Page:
Thanks to a very generous friend of CPYU, now I've got a dilemma. While making a point about the speed of technological advances, I mentioned publicly during a seminar that the iPad 2 is out and I don't even have an iPad 1. A couple of days later I get an email from this friend who was at the seminar announcing a donation to our ministry that is to go towards the purchase of two. . . count them. . . TWO! . . . iPads for use at CPYU. Wow!
Since we never had the funds for an iPad, I never took the time to research them or to look at how to best utilize one here at CPYU. After all, why feed info to a covetous nature?!? But now that the money's there, it's time to get to work. So I start to research. Apple versus Android. iPad versus Galaxy. Oh man. . . this is getting complex.
At this point, I know my "Jobite" friends are going to come at me full steam ahead. "Why are you even taking the time to ask the question?", they'll tell me. (Go ahead. . . post your comments!). I know I'm setting myself up here as most of my friends in the youth ministry world have volunteered. . .no, paid! . . . to be spokespersons for Apple. Why in the world would I ever even consider anything but an iPad? Sounds a little bit like iDolatry to me.
Some might say I'm asking all the wrong questions in preparation to make a decision. Which platform meshes better with a PC? . . . after all, that's what we run here at CPYU. Which device has the most versatility? Which device can we best employ for our research, presentation, and travel purposes? Which one is less likely to break when - not if - I drop it? I've got lots of questions.
So, the other day a young computer wizard comes in to our office to talk about some other tech issues with Chris Wagner. I walk through the room and notice he's clicking away on an iPad. He obviously knows scads more than I do about technology so I ask him if he would be willing to stick around when he was done so that I could ask him a question. The question? . . . "Why should I get one of those (as I point to said iPad) as opposed to. . . let's say. . . a Samsung Galaxy?"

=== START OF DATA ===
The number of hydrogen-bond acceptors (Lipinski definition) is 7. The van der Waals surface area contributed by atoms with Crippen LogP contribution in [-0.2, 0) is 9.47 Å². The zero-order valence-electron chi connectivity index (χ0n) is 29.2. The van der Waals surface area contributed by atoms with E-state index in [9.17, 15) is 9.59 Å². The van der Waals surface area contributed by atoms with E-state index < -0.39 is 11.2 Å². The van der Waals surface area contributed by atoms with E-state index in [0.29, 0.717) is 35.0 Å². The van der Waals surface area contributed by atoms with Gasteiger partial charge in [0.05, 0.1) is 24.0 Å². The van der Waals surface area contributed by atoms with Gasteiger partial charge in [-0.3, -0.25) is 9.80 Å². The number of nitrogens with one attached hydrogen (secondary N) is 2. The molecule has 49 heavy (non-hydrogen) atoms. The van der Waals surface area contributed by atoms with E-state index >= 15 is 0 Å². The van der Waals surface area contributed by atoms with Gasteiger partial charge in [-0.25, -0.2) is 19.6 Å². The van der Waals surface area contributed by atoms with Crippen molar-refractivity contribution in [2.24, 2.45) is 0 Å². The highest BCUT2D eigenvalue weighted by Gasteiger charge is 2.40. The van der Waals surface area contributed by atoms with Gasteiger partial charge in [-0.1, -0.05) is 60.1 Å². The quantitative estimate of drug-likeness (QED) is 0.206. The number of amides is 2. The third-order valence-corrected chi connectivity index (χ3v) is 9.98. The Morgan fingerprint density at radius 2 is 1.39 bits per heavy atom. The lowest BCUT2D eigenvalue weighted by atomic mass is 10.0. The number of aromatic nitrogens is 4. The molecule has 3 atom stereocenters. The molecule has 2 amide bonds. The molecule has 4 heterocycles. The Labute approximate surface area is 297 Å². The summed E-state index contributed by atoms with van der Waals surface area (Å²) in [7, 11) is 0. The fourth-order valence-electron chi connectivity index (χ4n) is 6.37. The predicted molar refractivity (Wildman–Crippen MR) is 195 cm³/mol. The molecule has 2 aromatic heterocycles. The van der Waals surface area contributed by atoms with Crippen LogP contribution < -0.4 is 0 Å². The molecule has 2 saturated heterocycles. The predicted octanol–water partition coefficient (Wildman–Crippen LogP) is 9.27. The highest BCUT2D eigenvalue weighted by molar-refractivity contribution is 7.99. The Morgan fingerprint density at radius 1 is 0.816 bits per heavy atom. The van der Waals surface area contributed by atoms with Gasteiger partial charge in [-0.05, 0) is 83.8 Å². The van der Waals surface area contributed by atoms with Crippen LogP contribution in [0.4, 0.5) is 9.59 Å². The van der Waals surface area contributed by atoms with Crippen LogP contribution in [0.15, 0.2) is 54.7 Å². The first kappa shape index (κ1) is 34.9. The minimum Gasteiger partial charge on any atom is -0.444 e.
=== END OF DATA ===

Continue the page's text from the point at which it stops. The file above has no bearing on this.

He responded by thinking out loud and offering an objective comparison of the two devices. Then he smiled and giggled a little a bit. That was before he said something like this. . . "If you walk into a Starbucks holding this (as he pointed to said iPad), more people are going to notice." In other words, my "sexy cool" factor would increase exponentially. . . which in my case really doesn't matter that much at all. . . since 10 times zero is still. . . well. . . you get the point.
The fact of the matter is that I'm way beyond worrying about amping up the sex appeal and cool factors. . . at least I hope I am. If I'm not, I should be. Which got me thinking again about the constant battle our culture throws us into over pursuing style rather than pursuing substance. It's happening big time in the church. It's happening big time in youth ministry. It's happening in our very lives. And, we wear sometimes pursue and choose brands/technology not based on what it will do for us, but on what it will do for us in the eyes of others. Make sense? Come on. . . we all do this at some level.
A few years ago my buddy Jay Delp said something that opened my eyes to this stuff. We were standing on a Denver street outside our hotel at the National Youth Workers Convention. Jay had his ever-present video camera hoisted onto his shoulder as he walked towards us. "Hey Jay," I said. "We've got some money to buy a nice high-quality video camera at CPYU. Why would I need that big thing you've got as compared to the smaller camera we're looking at?" After hearing about the camera we were considering, Jay simply said, "They're almost identical. Cameramen, however, think this one will make you look more important when you walk into the room."
OK. . . so this is not intended to be an indictment of the iPad and those who use them. Not at all. It is intended, however, to be an indictment of our lust for style at the expense of substance. . . no matter what brand we choose to adopt as our own in any aspect of our lives.
Still. . . I have a decision to make. iPad or Galaxy? How about a little help here. . .
And while you're thinking, this commercial captures a little bit of what I'm talking about.